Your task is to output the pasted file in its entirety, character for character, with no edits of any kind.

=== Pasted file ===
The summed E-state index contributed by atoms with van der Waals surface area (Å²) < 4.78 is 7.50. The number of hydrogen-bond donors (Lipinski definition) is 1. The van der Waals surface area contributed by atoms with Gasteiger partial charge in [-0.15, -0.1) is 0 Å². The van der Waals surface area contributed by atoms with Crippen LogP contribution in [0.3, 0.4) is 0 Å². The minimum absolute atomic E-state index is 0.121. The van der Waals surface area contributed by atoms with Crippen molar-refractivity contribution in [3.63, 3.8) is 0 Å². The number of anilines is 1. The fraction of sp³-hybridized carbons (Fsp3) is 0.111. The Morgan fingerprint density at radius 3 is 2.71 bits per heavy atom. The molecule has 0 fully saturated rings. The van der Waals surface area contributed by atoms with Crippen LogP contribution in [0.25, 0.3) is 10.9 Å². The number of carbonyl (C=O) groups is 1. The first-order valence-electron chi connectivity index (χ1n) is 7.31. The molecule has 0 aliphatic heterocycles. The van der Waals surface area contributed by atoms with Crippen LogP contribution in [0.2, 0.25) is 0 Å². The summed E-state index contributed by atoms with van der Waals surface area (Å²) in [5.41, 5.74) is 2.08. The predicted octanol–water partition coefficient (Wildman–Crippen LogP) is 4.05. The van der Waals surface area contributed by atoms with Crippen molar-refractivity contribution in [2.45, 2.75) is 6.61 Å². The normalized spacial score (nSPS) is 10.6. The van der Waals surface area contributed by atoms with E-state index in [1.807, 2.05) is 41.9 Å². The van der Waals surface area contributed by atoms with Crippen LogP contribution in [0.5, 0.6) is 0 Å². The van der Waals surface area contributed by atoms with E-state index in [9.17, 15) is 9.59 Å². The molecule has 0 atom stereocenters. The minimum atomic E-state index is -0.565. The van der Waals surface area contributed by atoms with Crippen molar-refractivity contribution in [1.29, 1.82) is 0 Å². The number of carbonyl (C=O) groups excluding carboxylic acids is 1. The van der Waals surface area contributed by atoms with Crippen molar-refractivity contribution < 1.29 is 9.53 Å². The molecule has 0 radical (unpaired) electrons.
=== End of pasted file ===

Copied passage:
The summed E-state index contributed by atoms with van der Waals surface area (Å²) < 4.78 is 7.50. The number of hydrogen-bond donors (Lipinski definition) is 1. The van der Waals surface area contributed by atoms with Gasteiger partial charge in [-0.15, -0.1) is 0 Å². The van der Waals surface area contributed by atoms with Crippen LogP contribution in [0.3, 0.4) is 0 Å². The minimum absolute atomic E-state index is 0.121. The van der Waals surface area contributed by atoms with Crippen molar-refractivity contribution in [3.63, 3.8) is 0 Å². The number of anilines is 1. The fraction of sp³-hybridized carbons (Fsp3) is 0.111. The Morgan fingerprint density at radius 3 is 2.71 bits per heavy atom. The molecule has 0 fully saturated rings. The van der Waals surface area contributed by atoms with Crippen LogP contribution in [0.25, 0.3) is 10.9 Å². The number of carbonyl (C=O) groups is 1. The first-order valence-electron chi connectivity index (χ1n) is 7.31. The molecule has 0 aliphatic heterocycles. The van der Waals surface area contributed by atoms with Crippen LogP contribution in [0.2, 0.25) is 0 Å². The summed E-state index contributed by atoms with van der Waals surface area (Å²) in [5.41, 5.74) is 2.08. The predicted octanol–water partition coefficient (Wildman–Crippen LogP) is 4.05. The van der Waals surface area contributed by atoms with Crippen molar-refractivity contribution in [2.45, 2.75) is 6.61 Å². The normalized spacial score (nSPS) is 10.6. The van der Waals surface area contributed by atoms with E-state index in [1.807, 2.05) is 41.9 Å². The van der Waals surface area contributed by atoms with Crippen LogP contribution in [0.5, 0.6) is 0 Å². The van der Waals surface area contributed by atoms with E-state index in [9.17, 15) is 9.59 Å². The molecule has 0 atom stereocenters. The minimum atomic E-state index is -0.565. The van der Waals surface area contributed by atoms with Crippen molar-refractivity contribution in [1.29, 1.82) is 0 Å². The number of carbonyl (C=O) groups excluding carboxylic acids is 1. The van der Waals surface area contributed by atoms with Crippen molar-refractivity contribution < 1.29 is 9.53 Å². The molecule has 0 radical (unpaired) electrons.